A: Philosophically, that’s what we talk about on defense: minimizing the number of explosive passes that a team gets. Even though a team may get some rushing yards, it’s still a passing league for the most part. You have to do a really good job of not giving up those explosive [plays] over the top of your defense. We’ve been relatively good at that for the most part, we can still improve which we expect to. Those usually lead to points when you give up explosive [plays]. Look at the two PI’s we got in the New England game, and how it led to points. It’s a big deal, it’s something we talk about all the time; not giving up the explosive [plays] in the passing game. We don’t want to give up explosive [plays] in the run game either, something we talk about all the time, in minimizing those. We feel like we have a chance to be in the ball game in the fourth quarter, [and] to have a chance to win the game, if you could minimize those explosive [plays].

Q: Is there a secret to emphasizing or creating turnovers in the fourth quarter because that seems to be – I haven’t done a breakdown of it – but it seems that’s where you’re getting the majority of them, or at least the ones that are most memorable?

A: I don’t know if there’s a secret; it’s something we emphasize all the time. When we go in at halftime, if we haven’t gotten any – which we even emphasize if we have them at halftime – but there have been times where we made it a point going into the second half that we need to get a takeaway to help our team, and score on defense. There have been times, Atlanta being one of them, where we come right back out, start of the third quarter, takeaway for a touchdown. Credit to our guys; it’s something we emphasize. But as you guys know in this room, sometimes they come in bunches. You’re talking about it every week, and you may have a dry spot here or there, but you can’t give up on trying to punch the ball in practice; trying to strip the football in practice; as the ball’s in the air, making sure guys are concentrating on the football and catching it, securing it, and tucking it away. So, you’re always emphasizing those things, and hope when a guy gets into position like Jordan Poyer was yesterday, that he makes the play. He did, and that’s why you emphasize it.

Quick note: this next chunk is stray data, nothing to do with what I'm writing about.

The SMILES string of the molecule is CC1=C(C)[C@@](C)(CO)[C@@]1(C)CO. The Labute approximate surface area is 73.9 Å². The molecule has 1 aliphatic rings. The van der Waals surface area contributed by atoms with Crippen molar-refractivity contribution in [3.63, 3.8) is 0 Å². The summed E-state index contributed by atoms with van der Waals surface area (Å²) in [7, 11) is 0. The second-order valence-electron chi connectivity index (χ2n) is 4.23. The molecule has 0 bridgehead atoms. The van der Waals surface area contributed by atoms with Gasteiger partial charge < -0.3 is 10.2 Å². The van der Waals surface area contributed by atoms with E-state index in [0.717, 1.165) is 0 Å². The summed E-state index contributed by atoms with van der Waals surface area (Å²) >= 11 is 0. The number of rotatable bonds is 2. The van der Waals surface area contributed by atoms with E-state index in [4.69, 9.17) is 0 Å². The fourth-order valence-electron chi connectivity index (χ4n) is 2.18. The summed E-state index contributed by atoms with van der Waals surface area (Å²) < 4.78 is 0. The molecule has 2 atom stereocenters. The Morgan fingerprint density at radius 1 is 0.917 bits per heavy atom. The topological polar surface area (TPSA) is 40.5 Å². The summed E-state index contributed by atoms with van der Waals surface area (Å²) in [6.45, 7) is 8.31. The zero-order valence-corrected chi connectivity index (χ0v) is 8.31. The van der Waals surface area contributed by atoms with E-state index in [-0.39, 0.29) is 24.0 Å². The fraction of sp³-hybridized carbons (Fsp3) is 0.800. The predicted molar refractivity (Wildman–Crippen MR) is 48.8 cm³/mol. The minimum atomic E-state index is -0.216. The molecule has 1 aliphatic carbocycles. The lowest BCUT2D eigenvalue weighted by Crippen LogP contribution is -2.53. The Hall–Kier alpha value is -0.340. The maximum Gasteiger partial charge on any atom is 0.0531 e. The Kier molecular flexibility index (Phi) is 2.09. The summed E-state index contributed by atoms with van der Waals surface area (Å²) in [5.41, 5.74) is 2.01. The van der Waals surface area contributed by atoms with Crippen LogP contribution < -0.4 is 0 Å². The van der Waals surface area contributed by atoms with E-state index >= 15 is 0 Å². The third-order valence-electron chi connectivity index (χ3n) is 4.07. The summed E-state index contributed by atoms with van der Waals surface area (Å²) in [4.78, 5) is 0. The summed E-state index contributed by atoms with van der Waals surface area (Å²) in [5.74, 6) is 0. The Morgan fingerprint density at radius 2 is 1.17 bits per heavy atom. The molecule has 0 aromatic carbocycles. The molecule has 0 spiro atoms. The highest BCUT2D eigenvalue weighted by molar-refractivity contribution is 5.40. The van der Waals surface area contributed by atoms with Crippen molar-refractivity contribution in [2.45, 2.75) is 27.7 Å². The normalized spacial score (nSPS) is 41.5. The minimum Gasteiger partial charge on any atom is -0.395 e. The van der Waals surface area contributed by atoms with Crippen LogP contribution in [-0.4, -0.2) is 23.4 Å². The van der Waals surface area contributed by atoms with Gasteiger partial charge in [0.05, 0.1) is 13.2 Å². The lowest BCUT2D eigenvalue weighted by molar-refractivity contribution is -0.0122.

Q: You were Marvin’s [Lewis] defensive coordinator his first two years in Cincinnati. You also worked with Coach [John] Harbaugh last year. On a personal level, what was it like watching that yesterday all unfold in front of you?

A: Well, each one of those guys you mentioned, they’re great friends. You kind of pull in different directions. Obviously, I want us to be in the playoffs. You see those two teams battling, you know what it’s going to feel like when one them loses. But, the jubilation that I felt, along with everybody else in our organization, and it’s hard to surpass that. I feel for those guys, they’re great friends. I’ve been in that situation before, we lost a home playoff game, it’s a bad feeling, bad feeling. But, it happens. It created an opportunity for us, and now we have to go out and take advantage of it.

Q: What if this was Marvin’s [Lewis] last game? It’s still undetermined, but just your thoughts on what kind of person and coach he is.

A: Well, he’s done a terrific job there in Cincinnati. I know people hit him hard on not winning a playoff game, but if you remember what the organization was prior to his arrival, I think he’s done a heck of a job over the course of time he’s been there. If this, I don’t know – has there been an announcement?